*Thanks to Tim Ferriss, the HP's write who authored the information, which you can find in full here.
"1. No more mail:
First, we need to cut out the crap -- reduce volume. Have your mail forwarded to special processing centers, where it is all scanned and emailed to you. One popular service is called Remote Control Mail, and there are two big benefits to the time-focused and mobile-minded: relevant postal mail is funneled into e-mail, so you can check both email and postal mail at once ("batching" both at the same time); you can travel freely whenever and wherever without ever missing a letter.
2. No more answering the phone:
Use a service like GrandCentral to listen to voicemail as they're being left. Each caller is required to announce their name before the call is dialed, and you are able to preview the name and send them to voicemail, where you can listen to their message as they leave it. If you want to speak with them, you can jump in. If not, let them leave a voicemail and -- at the set times when you batch -- go to step 2.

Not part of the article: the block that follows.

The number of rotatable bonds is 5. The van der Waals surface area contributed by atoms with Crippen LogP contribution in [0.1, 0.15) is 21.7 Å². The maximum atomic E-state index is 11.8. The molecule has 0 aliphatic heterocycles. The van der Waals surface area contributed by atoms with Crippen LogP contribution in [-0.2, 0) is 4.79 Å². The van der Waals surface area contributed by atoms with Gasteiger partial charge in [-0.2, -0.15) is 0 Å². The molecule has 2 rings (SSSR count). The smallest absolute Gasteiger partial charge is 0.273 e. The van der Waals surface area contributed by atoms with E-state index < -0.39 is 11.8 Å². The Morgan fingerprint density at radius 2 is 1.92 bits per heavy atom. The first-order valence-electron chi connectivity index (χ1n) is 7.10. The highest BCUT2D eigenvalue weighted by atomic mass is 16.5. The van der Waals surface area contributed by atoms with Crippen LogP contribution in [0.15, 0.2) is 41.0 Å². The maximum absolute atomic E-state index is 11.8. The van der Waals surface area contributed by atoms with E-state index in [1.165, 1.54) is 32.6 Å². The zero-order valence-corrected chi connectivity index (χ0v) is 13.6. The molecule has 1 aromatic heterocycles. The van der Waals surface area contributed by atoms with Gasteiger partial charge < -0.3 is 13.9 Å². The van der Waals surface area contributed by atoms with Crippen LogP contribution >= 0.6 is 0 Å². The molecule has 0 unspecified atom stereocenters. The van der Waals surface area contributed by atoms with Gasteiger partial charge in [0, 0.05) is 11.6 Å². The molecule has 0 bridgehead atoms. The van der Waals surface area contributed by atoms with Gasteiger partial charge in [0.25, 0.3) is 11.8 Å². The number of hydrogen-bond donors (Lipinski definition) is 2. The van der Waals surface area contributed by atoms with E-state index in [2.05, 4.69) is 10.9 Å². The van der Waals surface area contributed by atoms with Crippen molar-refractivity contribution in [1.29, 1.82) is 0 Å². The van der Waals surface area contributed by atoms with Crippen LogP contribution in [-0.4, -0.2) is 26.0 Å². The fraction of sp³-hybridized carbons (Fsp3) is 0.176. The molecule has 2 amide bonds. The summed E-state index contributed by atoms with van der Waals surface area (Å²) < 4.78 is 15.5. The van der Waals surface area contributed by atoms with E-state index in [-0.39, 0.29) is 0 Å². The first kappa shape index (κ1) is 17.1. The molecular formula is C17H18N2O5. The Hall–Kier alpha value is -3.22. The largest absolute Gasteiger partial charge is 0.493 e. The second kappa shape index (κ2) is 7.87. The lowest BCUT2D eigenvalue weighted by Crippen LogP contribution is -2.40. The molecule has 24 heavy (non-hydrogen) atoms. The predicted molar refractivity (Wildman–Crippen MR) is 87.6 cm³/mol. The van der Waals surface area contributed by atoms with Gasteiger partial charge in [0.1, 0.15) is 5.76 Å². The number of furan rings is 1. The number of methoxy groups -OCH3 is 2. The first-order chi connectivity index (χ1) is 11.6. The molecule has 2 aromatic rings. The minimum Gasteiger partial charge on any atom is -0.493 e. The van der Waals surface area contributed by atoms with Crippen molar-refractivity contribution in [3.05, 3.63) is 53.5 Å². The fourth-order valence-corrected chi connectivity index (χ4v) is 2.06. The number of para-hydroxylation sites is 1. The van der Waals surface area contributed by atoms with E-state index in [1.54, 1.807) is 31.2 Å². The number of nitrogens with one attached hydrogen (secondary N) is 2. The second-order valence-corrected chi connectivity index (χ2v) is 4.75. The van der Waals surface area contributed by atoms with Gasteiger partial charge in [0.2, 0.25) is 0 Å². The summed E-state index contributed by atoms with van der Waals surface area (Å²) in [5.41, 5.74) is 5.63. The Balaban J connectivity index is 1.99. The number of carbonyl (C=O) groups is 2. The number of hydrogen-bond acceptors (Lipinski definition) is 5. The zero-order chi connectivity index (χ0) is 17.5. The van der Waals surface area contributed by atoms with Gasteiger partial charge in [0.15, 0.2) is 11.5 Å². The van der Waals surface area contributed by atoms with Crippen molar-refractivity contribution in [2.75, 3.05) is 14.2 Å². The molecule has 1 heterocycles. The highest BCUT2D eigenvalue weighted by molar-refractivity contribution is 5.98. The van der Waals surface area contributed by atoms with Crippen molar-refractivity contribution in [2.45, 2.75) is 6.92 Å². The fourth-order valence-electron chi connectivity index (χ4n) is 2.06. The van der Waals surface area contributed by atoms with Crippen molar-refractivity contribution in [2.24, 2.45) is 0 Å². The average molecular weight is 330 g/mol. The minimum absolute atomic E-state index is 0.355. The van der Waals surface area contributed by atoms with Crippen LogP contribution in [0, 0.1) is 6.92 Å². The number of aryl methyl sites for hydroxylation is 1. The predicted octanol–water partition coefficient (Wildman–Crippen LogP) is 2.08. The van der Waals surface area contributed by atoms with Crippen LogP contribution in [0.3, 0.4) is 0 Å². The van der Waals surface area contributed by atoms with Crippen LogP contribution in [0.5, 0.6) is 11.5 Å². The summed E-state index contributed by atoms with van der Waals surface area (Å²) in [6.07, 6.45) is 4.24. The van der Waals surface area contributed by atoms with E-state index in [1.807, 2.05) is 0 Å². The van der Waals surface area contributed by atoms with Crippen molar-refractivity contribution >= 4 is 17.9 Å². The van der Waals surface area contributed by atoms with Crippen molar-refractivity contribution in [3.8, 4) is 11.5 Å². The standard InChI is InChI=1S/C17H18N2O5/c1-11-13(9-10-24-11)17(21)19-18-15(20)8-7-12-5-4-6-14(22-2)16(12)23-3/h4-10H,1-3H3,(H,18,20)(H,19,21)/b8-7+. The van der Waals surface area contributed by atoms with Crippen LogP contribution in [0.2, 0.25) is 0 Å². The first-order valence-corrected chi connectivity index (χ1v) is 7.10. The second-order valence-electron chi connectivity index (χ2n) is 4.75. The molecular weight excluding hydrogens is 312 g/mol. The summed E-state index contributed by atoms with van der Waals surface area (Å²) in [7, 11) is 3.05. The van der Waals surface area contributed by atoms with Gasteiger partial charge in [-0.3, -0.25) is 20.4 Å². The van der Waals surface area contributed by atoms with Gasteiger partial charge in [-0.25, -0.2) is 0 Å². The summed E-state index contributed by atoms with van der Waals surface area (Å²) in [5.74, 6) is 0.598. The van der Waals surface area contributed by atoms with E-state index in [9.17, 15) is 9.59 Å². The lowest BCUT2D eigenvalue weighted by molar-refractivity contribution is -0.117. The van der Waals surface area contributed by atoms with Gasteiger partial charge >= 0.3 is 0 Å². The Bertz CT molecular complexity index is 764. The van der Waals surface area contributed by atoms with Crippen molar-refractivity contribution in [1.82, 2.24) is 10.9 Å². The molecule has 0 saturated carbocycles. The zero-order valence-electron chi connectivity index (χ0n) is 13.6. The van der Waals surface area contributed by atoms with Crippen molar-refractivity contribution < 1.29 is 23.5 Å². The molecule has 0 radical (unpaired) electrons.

3. No more voicemail:
Get your voicemail delivered to your e-mail inbox, which then serves as your single communications "funnel." This would be our single "bucket" in the parlance of David Allen, and our remote control postal mail joins the voicemail here: e-mail, postal mail, and voicemail all in one place. GrandCentral can e-mail audio files, but for those who want text, Simulscribe is a popular option with near 90 percent transcription accuracy. Stop managing separate inputs from office phone voicemail, cell phone voicemail, and multiple email accounts. Consolidate. To further encourage all people to communicate with you via e-mail, there are two approaches that I've used effectively: indicate in your voicemail greeting that people must leave their e-mail address, and respond to them via e-mail; use Jott to send a voice message to them as an e-mail.
3. No more returning calls:
Pinger enables you to send voicemail to people without calling them. Why would you want to do that? From their website:
We've all been there -- you make a call and think to yourself, "please don't pick up," or you call and think "I hope I'm not interrupting..." With Pinger you leave the message at your convenience, and they get it at their convenience. Unlike voicemail, there is no ringing, no annoying prompts, no lengthy greetings -- just your message."
From me ... I use Simulscribe and Jott; just signed up for Pinger.